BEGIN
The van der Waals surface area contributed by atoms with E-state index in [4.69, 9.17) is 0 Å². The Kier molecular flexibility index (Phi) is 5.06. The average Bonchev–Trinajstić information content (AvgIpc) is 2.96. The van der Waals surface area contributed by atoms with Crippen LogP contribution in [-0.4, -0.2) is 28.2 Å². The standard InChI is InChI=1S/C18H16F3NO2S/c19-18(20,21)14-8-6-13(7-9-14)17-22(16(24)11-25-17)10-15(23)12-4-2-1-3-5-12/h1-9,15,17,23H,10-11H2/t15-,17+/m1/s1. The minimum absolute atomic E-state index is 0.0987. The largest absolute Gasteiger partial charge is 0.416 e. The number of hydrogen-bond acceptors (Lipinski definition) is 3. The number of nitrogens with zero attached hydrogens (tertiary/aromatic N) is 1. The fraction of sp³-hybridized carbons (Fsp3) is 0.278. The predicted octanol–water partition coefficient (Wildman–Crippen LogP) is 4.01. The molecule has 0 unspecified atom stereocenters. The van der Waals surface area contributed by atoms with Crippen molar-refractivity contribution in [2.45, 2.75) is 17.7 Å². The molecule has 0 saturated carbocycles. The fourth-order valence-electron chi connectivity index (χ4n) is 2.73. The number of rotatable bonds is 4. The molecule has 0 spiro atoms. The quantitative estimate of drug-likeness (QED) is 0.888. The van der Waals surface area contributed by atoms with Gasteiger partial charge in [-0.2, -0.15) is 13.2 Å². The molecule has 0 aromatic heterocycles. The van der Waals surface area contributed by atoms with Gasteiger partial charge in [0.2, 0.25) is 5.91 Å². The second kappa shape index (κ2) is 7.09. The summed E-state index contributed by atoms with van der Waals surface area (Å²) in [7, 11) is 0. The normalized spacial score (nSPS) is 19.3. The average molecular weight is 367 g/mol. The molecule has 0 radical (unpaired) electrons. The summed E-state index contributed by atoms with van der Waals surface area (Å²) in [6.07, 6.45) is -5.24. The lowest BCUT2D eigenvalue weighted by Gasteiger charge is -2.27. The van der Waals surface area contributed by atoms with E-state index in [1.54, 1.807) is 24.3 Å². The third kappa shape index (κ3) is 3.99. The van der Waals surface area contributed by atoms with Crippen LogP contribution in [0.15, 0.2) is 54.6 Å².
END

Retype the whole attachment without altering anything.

The van der Waals surface area contributed by atoms with E-state index in [4.69, 9.17) is 0 Å². The Kier molecular flexibility index (Phi) is 5.06. The average Bonchev–Trinajstić information content (AvgIpc) is 2.96. The van der Waals surface area contributed by atoms with Crippen LogP contribution in [-0.4, -0.2) is 28.2 Å². The standard InChI is InChI=1S/C18H16F3NO2S/c19-18(20,21)14-8-6-13(7-9-14)17-22(16(24)11-25-17)10-15(23)12-4-2-1-3-5-12/h1-9,15,17,23H,10-11H2/t15-,17+/m1/s1. The minimum absolute atomic E-state index is 0.0987. The largest absolute Gasteiger partial charge is 0.416 e. The number of hydrogen-bond acceptors (Lipinski definition) is 3. The number of nitrogens with zero attached hydrogens (tertiary/aromatic N) is 1. The fraction of sp³-hybridized carbons (Fsp3) is 0.278. The predicted octanol–water partition coefficient (Wildman–Crippen LogP) is 4.01. The molecule has 0 unspecified atom stereocenters. The van der Waals surface area contributed by atoms with Crippen molar-refractivity contribution in [2.45, 2.75) is 17.7 Å². The molecule has 0 saturated carbocycles. The fourth-order valence-electron chi connectivity index (χ4n) is 2.73. The number of rotatable bonds is 4. The molecule has 0 spiro atoms. The quantitative estimate of drug-likeness (QED) is 0.888. The van der Waals surface area contributed by atoms with Gasteiger partial charge in [-0.2, -0.15) is 13.2 Å². The molecule has 0 aromatic heterocycles. The van der Waals surface area contributed by atoms with Gasteiger partial charge in [0.2, 0.25) is 5.91 Å². The second kappa shape index (κ2) is 7.09. The summed E-state index contributed by atoms with van der Waals surface area (Å²) in [7, 11) is 0. The normalized spacial score (nSPS) is 19.3. The average molecular weight is 367 g/mol. The molecule has 0 radical (unpaired) electrons. The summed E-state index contributed by atoms with van der Waals surface area (Å²) in [6.07, 6.45) is -5.24. The lowest BCUT2D eigenvalue weighted by Gasteiger charge is -2.27. The van der Waals surface area contributed by atoms with E-state index in [1.54, 1.807) is 24.3 Å². The third kappa shape index (κ3) is 3.99. The van der Waals surface area contributed by atoms with Crippen LogP contribution in [0.15, 0.2) is 54.6 Å².